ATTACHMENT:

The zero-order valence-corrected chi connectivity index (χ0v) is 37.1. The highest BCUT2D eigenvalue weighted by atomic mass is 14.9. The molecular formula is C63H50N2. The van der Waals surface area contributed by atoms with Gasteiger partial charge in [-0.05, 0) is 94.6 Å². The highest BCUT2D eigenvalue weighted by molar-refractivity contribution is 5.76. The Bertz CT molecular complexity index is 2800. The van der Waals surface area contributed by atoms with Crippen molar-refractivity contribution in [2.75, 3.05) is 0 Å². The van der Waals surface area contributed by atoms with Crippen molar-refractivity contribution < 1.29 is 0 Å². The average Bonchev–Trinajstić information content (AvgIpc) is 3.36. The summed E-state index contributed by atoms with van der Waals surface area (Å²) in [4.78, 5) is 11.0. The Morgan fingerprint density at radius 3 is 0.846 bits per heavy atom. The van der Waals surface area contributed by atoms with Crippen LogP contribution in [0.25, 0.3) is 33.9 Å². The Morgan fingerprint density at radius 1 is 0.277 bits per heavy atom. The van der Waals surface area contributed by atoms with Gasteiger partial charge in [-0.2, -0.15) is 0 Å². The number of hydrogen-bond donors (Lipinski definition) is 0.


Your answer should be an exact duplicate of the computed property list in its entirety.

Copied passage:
The zero-order valence-corrected chi connectivity index (χ0v) is 37.1. The highest BCUT2D eigenvalue weighted by atomic mass is 14.9. The molecular formula is C63H50N2. The van der Waals surface area contributed by atoms with Gasteiger partial charge in [-0.05, 0) is 94.6 Å². The highest BCUT2D eigenvalue weighted by molar-refractivity contribution is 5.76. The Bertz CT molecular complexity index is 2800. The van der Waals surface area contributed by atoms with Crippen molar-refractivity contribution in [2.75, 3.05) is 0 Å². The van der Waals surface area contributed by atoms with Crippen molar-refractivity contribution < 1.29 is 0 Å². The average Bonchev–Trinajstić information content (AvgIpc) is 3.36. The summed E-state index contributed by atoms with van der Waals surface area (Å²) in [4.78, 5) is 11.0. The Morgan fingerprint density at radius 3 is 0.846 bits per heavy atom. The van der Waals surface area contributed by atoms with Crippen LogP contribution in [0.25, 0.3) is 33.9 Å². The Morgan fingerprint density at radius 1 is 0.277 bits per heavy atom. The van der Waals surface area contributed by atoms with Gasteiger partial charge in [-0.2, -0.15) is 0 Å². The number of hydrogen-bond donors (Lipinski definition) is 0.